who attempts to make the adminis
tration and its war preparations un
popular, is making the war unpopular
and is weakening his country. He is
either creating opposition or indif
ference which is about as fatal. .
Each one of us is either fcllowing
the commander in chief in this wa^ or
he is not doing so. In addition to ac
tive enemies there are three class s of
Americans who are obstructing Amer
ica's war preparations ? those who are
openly opposing it, those who are per
niciously embarrassing it, those who
are not supporting it. How does each
one of us line up on that proposition?
Take your own measure. ? Wilmington
What is the origin of khaki? To
whom are we indebted for it?
It was first adopted in British India
in 1848 by Sir Harry Burnett Lums
den, who had been asked to equip a
corps of guides to collect intelligence,
and to conduct an English force on the
northwestern frontier of India. The
cloth used was a light cotton drill, as
suited the climate of Hindustan, and
took its name from a native term
"khaki," which means in the Urdu
language, "dusty," being derived from
"khak" or dust. Thus the term is ap
plied to the color of the cloth rather
than to the material.
Having been approved, the use of
the cloth spread from the guides to
others in the Indian army, and it was
worn in the Seppo mutiny of 1857 by
the English troops. In the Boer war,
1899-1902, khaki was adopted in the
British service, for an active service
uniform, and so worn by all English
and colonial troops of Africa. But as
cotton was not warm enough for the
African highlands, uniforms of the
Money For F armers !
Loans to F armers !!
Best Way For Farmers To Borrow Money!!!
For several months Mr. Aycock, Cashier
of The First National Bank has been carefully
studying the question of Rural Credit, and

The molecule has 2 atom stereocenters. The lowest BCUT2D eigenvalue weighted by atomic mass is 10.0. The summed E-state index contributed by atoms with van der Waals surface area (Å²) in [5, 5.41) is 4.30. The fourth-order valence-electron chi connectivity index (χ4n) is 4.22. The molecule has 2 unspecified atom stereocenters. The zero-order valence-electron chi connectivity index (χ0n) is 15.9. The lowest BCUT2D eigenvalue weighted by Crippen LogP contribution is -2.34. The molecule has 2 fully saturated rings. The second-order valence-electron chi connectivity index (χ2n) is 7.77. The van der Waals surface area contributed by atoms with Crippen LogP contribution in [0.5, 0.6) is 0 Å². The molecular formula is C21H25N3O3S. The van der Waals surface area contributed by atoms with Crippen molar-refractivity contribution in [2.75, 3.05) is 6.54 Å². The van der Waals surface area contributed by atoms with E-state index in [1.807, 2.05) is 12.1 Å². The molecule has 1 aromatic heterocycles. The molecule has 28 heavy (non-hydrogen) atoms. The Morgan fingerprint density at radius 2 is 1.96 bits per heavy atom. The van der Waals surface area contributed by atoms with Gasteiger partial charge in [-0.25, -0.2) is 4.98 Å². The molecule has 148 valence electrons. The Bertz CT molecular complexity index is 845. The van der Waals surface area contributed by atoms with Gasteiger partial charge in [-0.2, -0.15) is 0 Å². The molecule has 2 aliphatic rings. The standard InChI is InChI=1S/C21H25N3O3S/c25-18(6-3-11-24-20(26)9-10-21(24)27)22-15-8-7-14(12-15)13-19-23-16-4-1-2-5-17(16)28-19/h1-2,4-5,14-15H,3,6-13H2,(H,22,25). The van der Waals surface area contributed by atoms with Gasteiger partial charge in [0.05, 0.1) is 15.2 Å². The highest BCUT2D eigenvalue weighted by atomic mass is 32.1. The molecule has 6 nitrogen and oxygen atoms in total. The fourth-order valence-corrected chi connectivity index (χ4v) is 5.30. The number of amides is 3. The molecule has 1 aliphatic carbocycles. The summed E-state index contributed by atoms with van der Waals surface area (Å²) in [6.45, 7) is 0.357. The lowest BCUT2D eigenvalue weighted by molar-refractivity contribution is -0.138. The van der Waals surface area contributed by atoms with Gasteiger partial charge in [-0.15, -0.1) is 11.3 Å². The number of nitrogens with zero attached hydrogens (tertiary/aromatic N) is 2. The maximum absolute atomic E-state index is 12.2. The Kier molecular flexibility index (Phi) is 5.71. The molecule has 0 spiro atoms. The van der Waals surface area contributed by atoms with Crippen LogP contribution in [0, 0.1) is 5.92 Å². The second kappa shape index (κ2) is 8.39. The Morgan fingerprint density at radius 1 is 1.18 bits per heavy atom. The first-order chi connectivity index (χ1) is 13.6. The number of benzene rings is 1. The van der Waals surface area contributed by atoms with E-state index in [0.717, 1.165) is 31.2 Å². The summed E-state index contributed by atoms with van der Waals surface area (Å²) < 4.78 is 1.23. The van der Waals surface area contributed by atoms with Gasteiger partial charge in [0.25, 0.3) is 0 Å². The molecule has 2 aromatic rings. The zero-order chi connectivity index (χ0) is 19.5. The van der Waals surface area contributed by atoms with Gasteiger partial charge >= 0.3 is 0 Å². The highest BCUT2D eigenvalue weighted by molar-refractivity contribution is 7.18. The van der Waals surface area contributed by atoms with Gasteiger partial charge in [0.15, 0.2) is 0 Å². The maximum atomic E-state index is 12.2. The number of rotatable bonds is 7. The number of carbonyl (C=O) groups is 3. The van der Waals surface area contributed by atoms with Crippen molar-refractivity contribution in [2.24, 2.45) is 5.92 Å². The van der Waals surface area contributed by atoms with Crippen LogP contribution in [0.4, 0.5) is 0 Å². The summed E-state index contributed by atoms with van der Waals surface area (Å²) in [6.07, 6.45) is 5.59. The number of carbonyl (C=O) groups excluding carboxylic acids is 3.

has installed in our bank a Rural Credit Sys
tem that will be helpful to the farmers of this
The system could as well be called a
"Better Acquainted" System. There are a
large number of farmers that do business
with us at present and we are very well ac
quainted with a good many of them. Our
new system applies to those that already do
business with us and those that do not. We
wish to become better acquainted with those
that do business with us now and make ac
quaintance with those that do not.
We invite you to call at our bank and go
into the matter fully with us. We believe
that it will be beneficial to you.
The First National Bank
SM1THFIELD, N. C.
T. R. HOOD, President R, N. AYCOCK. Cashier
( Largest and Oldest in the County)
same kind were made of serge, and
the term khaki, thus included woolen
as well as cotton fabrics. Because it
was fitted for the climate of Cuba and
the Philippines, the United States,
chose khaki for the soldiers' uniforms
during the Spanish-American war. ?
Popular Science Monthly.
Farmers' Mutual Fire Insurance Co.
Two years ago when the office of
Secretary of the Johnston County
Branch Farmers Mutual Fire Insur
ance Company was conferred upon me
I found the finances of said company
in bad shape with several hundred
dollars of old losses not paid. I went
to work, and at the annual meeting,
January 7, 1918, the executive com
mittee found the books in good shape,
with all old losses with interest, as
well as new ones that were legal,
paid, and money in the Treasury.
If you want insurance, and do not
find an agent in your township,
recommend a reliable man to me and
I will proceed to appoint him. Look
after your buildings, see that they
are in good repair, and well braced
against the wind.
W. C. HARPER,
Secretary and Treas.
Smithfield, N. C.
Notices of box parties should be
sent in at least ten days before same
is held if it can be done. Let the
teacher always sign his or her name
to notice, not necessarily for publi
cation, but in order that we may
know the name of the sender.
THE SMITHFIELD MARKET.
Cotton 27 to 31
Cottcn Seed 1.00 to 1.05
Wool 20 to 30
Fat Cattle 5 to 6%
Corn per bushel 1.75 to 2.00
C. R. Sides 30 to 32%
Feed Oats 1.10 to 1.20
Fresh Pork 20 to 22%
Hams, per pound 30 to 32 %
Lard 27% to 32%
Timothy Hay 2.00
Cheese per pound 36
Butter, per pound 40
Meal 4.50 to 4.75
Flour per sack 6.00 to 6.25
Coffee D?r pound li to 2"
Cotton Seed Meal 2.75 to 2.85
Cotton teed hull* 1.00
Shipstuff 2.80 to 3.00
Molasses Feed 3.00
Hides, Green 10 to 12%
Hides. Dry 17% to 20
Cow Peas per bushel . . . 3.50 to 4.00 j
Soy Beans per bushel . . 3.75 to 4.00
Seed Irish Potatoes
50 Bags Now on Hand
Cobblers and Bliss
This is the year of all years when every family
should strive to make all their food supplies.
Begin by planting plenty Irish Potatoes.
Phone 1 ? Smith field, N. C.
Lime Sulphur Solution!
Now is the time to begin spraying your fruit trees. Bring
your jug and we will fill it at 40 cents per gallon with
Lime Sulphur Solution made right.
Use Kreso Dip on Your
Start Early. Start Early.
ON THE SQUARE - SMITHFIELD. N C.